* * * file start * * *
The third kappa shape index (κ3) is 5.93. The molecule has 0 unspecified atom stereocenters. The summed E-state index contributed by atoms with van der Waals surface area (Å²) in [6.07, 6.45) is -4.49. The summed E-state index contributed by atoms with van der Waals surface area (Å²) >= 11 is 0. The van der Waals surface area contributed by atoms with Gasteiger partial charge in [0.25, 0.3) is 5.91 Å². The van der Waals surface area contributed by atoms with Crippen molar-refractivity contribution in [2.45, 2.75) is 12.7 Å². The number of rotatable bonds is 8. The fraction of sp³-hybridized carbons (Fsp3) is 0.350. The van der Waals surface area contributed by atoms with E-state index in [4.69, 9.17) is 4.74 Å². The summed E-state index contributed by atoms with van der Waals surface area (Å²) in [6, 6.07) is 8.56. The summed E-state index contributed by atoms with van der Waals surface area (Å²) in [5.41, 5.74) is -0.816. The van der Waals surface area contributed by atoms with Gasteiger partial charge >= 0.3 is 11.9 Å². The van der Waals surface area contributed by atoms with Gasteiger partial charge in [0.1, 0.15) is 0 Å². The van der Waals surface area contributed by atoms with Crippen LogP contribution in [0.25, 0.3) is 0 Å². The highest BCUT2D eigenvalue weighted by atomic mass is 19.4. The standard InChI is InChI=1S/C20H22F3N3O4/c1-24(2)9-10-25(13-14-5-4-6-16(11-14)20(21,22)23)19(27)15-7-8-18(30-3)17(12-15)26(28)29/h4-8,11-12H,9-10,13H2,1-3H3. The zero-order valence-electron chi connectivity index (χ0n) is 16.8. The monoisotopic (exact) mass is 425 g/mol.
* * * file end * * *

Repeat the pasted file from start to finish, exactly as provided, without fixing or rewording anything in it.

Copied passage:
The third kappa shape index (κ3) is 5.93. The molecule has 0 unspecified atom stereocenters. The summed E-state index contributed by atoms with van der Waals surface area (Å²) in [6.07, 6.45) is -4.49. The summed E-state index contributed by atoms with van der Waals surface area (Å²) >= 11 is 0. The van der Waals surface area contributed by atoms with Gasteiger partial charge in [0.25, 0.3) is 5.91 Å². The van der Waals surface area contributed by atoms with Crippen molar-refractivity contribution in [2.45, 2.75) is 12.7 Å². The number of rotatable bonds is 8. The fraction of sp³-hybridized carbons (Fsp3) is 0.350. The van der Waals surface area contributed by atoms with E-state index in [4.69, 9.17) is 4.74 Å². The summed E-state index contributed by atoms with van der Waals surface area (Å²) in [6, 6.07) is 8.56. The summed E-state index contributed by atoms with van der Waals surface area (Å²) in [5.41, 5.74) is -0.816. The van der Waals surface area contributed by atoms with Gasteiger partial charge >= 0.3 is 11.9 Å². The van der Waals surface area contributed by atoms with Gasteiger partial charge in [0.1, 0.15) is 0 Å². The van der Waals surface area contributed by atoms with Crippen LogP contribution in [0.25, 0.3) is 0 Å². The highest BCUT2D eigenvalue weighted by atomic mass is 19.4. The standard InChI is InChI=1S/C20H22F3N3O4/c1-24(2)9-10-25(13-14-5-4-6-16(11-14)20(21,22)23)19(27)15-7-8-18(30-3)17(12-15)26(28)29/h4-8,11-12H,9-10,13H2,1-3H3. The zero-order valence-electron chi connectivity index (χ0n) is 16.8. The monoisotopic (exact) mass is 425 g/mol.